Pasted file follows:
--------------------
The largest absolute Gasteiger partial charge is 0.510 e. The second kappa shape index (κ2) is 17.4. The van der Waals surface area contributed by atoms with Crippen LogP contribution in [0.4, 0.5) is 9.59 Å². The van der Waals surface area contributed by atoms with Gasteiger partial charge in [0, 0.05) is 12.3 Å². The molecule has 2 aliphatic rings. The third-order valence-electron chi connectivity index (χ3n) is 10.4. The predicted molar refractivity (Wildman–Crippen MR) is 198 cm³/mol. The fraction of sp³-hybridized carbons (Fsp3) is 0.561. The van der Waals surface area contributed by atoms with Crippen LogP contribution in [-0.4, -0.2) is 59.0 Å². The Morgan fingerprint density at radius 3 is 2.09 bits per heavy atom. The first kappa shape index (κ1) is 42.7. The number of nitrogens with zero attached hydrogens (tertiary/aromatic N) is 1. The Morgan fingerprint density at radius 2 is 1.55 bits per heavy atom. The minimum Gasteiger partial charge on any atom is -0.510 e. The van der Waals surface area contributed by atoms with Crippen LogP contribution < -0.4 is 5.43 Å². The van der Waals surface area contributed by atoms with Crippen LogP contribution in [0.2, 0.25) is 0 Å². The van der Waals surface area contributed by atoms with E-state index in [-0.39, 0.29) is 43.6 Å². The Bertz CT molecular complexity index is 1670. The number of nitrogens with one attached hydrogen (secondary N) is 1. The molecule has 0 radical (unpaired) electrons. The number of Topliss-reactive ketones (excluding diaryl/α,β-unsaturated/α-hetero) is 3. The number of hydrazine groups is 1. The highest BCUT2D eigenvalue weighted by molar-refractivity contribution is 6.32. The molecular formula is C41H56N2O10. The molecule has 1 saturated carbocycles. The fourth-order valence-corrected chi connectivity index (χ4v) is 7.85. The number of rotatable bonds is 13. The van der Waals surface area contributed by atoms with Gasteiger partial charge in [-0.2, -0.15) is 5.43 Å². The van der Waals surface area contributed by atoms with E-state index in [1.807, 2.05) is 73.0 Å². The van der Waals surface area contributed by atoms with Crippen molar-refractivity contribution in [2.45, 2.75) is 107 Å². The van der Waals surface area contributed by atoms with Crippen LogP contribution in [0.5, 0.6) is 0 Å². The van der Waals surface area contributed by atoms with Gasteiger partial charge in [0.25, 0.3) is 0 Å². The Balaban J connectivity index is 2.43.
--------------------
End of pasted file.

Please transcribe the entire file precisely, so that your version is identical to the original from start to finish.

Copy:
The largest absolute Gasteiger partial charge is 0.510 e. The second kappa shape index (κ2) is 17.4. The van der Waals surface area contributed by atoms with Crippen LogP contribution in [0.4, 0.5) is 9.59 Å². The van der Waals surface area contributed by atoms with Gasteiger partial charge in [0, 0.05) is 12.3 Å². The molecule has 2 aliphatic rings. The third-order valence-electron chi connectivity index (χ3n) is 10.4. The predicted molar refractivity (Wildman–Crippen MR) is 198 cm³/mol. The fraction of sp³-hybridized carbons (Fsp3) is 0.561. The van der Waals surface area contributed by atoms with Crippen LogP contribution in [-0.4, -0.2) is 59.0 Å². The Morgan fingerprint density at radius 3 is 2.09 bits per heavy atom. The first kappa shape index (κ1) is 42.7. The number of nitrogens with zero attached hydrogens (tertiary/aromatic N) is 1. The Morgan fingerprint density at radius 2 is 1.55 bits per heavy atom. The minimum Gasteiger partial charge on any atom is -0.510 e. The van der Waals surface area contributed by atoms with Crippen LogP contribution < -0.4 is 5.43 Å². The van der Waals surface area contributed by atoms with Crippen LogP contribution in [0.2, 0.25) is 0 Å². The van der Waals surface area contributed by atoms with E-state index in [-0.39, 0.29) is 43.6 Å². The Bertz CT molecular complexity index is 1670. The number of nitrogens with one attached hydrogen (secondary N) is 1. The molecule has 0 radical (unpaired) electrons. The number of Topliss-reactive ketones (excluding diaryl/α,β-unsaturated/α-hetero) is 3. The number of hydrazine groups is 1. The highest BCUT2D eigenvalue weighted by molar-refractivity contribution is 6.32. The molecular formula is C41H56N2O10. The molecule has 1 saturated carbocycles. The fourth-order valence-corrected chi connectivity index (χ4v) is 7.85. The number of rotatable bonds is 13. The van der Waals surface area contributed by atoms with Gasteiger partial charge in [-0.2, -0.15) is 5.43 Å². The van der Waals surface area contributed by atoms with E-state index in [1.807, 2.05) is 73.0 Å². The van der Waals surface area contributed by atoms with Crippen molar-refractivity contribution in [2.45, 2.75) is 107 Å². The van der Waals surface area contributed by atoms with Crippen LogP contribution in [0.5, 0.6) is 0 Å². The van der Waals surface area contributed by atoms with Gasteiger partial charge in [0.25, 0.3) is 0 Å². The Balaban J connectivity index is 2.43.